Higher Education Grants or Gifts of Interest to African Americans

Here is this week’s news of grants or gifts to historically Black colleges and universities or for programs of particular interest to African Americans in higher education.

The Louisville Presbyterian Theological Seminary in Kentucky has received a five-year, $1 million grant from Lilly Endowment Inc. to help establish the Nehemiah Project: Strengthening Historic African American Congregations. The Nehemiah Project will involve 13 primarily rural, historic Black churches in Kentucky, Indiana, and Ohio. Each participating congregation will receive guidance and support to devise specific strategies for defining their spiritual values, connecting with their surrounding communities, and responding to congregational challenges in effective ways.

Historically Black Howard University in Washington, D.C., was awarded a $570,000 grant from the Air Force Office of Scientific Research to support the acquisition of specialized lab equipment critical to advancing a wide range of research activities in civil and environmental engineering and other disciplines. Howard University researchers will use the multi-disciplinary grant to support research into advanced materials, water treatment and environmental chemistry, orthotics and prosthetics, and traumatic brain injuries.

Delaware State University received a $900,000 grant from the Executive Leadership Council, a nonprofit organization that aims to foster the development of Black executives. The four-year grant will help the university’s College of Business develop and execute a Black Male Initiative to increase the number of Black male executives in corporate America.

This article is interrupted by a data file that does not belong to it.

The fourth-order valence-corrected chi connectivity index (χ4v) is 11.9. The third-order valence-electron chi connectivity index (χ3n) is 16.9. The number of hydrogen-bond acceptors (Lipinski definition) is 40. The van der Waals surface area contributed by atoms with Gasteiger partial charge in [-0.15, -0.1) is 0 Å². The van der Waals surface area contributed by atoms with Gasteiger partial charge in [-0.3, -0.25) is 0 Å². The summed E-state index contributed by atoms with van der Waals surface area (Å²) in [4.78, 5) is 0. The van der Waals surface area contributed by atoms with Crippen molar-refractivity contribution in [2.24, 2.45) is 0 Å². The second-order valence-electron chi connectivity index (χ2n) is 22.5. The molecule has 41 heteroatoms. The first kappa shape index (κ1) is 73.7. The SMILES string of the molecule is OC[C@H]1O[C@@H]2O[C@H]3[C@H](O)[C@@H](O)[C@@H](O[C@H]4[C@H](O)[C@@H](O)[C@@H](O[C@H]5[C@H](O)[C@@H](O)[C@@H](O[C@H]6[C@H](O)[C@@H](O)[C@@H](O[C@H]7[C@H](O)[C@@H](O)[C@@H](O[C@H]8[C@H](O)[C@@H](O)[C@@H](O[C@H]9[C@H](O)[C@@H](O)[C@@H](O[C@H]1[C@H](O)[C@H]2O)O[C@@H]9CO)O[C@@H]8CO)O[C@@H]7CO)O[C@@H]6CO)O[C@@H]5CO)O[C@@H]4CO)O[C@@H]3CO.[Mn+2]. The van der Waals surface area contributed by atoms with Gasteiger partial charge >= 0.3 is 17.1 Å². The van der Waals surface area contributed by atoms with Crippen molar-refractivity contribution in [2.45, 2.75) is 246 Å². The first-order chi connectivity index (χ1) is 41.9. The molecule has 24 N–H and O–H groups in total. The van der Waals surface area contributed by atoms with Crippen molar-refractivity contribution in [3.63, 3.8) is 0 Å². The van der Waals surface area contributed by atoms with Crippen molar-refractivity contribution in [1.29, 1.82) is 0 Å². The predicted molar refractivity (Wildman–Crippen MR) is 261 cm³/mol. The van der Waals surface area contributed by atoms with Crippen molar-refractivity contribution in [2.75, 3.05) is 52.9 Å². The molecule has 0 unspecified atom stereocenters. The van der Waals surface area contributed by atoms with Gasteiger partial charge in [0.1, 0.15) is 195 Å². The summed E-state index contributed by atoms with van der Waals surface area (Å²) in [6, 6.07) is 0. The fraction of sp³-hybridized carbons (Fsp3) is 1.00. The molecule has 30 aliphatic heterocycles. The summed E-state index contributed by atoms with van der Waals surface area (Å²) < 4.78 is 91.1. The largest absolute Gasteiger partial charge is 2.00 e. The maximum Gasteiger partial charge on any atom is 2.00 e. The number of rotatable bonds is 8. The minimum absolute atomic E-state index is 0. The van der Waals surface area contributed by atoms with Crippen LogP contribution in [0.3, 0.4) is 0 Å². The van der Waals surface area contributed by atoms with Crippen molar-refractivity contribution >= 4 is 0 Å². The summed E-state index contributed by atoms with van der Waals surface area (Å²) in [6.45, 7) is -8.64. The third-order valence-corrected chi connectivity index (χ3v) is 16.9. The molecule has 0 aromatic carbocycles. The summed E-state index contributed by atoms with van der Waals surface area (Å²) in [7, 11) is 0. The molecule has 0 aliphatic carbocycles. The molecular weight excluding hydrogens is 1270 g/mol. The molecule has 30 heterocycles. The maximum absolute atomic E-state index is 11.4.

Rice University in Houston, Texas, received a grant from the Andrew W. Mellon Foundation. “Diasporic Cultures of Slavery: Engaging Disciplines, Engaging Communities” is the title of the project to study forgotten and newly uncovered artifacts and records related to slavery. The research team plans to come up with new ways to represent the history of enslaved people in different settings, through public history projects and the interpretation of archaeological sites.

The Vanderbilt University School of Nursing in Nashville received a $3.2 million grant from the U.S. Health Resources and Services Administration to fund a scholarship program that will provide economically disadvantaged students from underrepresented racial and ethnic minority backgrounds with scholarships, support, and education tailored for work in rural or underserved areas.

The City of St. Petersburg, Florida,  has contributed $125,000 to the University of South Florida Foundation to help enhance diversity in the ocean sciences. The gift to the USF College of Marine Science’s “Bridge to the Doctorate” fellowship endowment will support underrepresented students of color.

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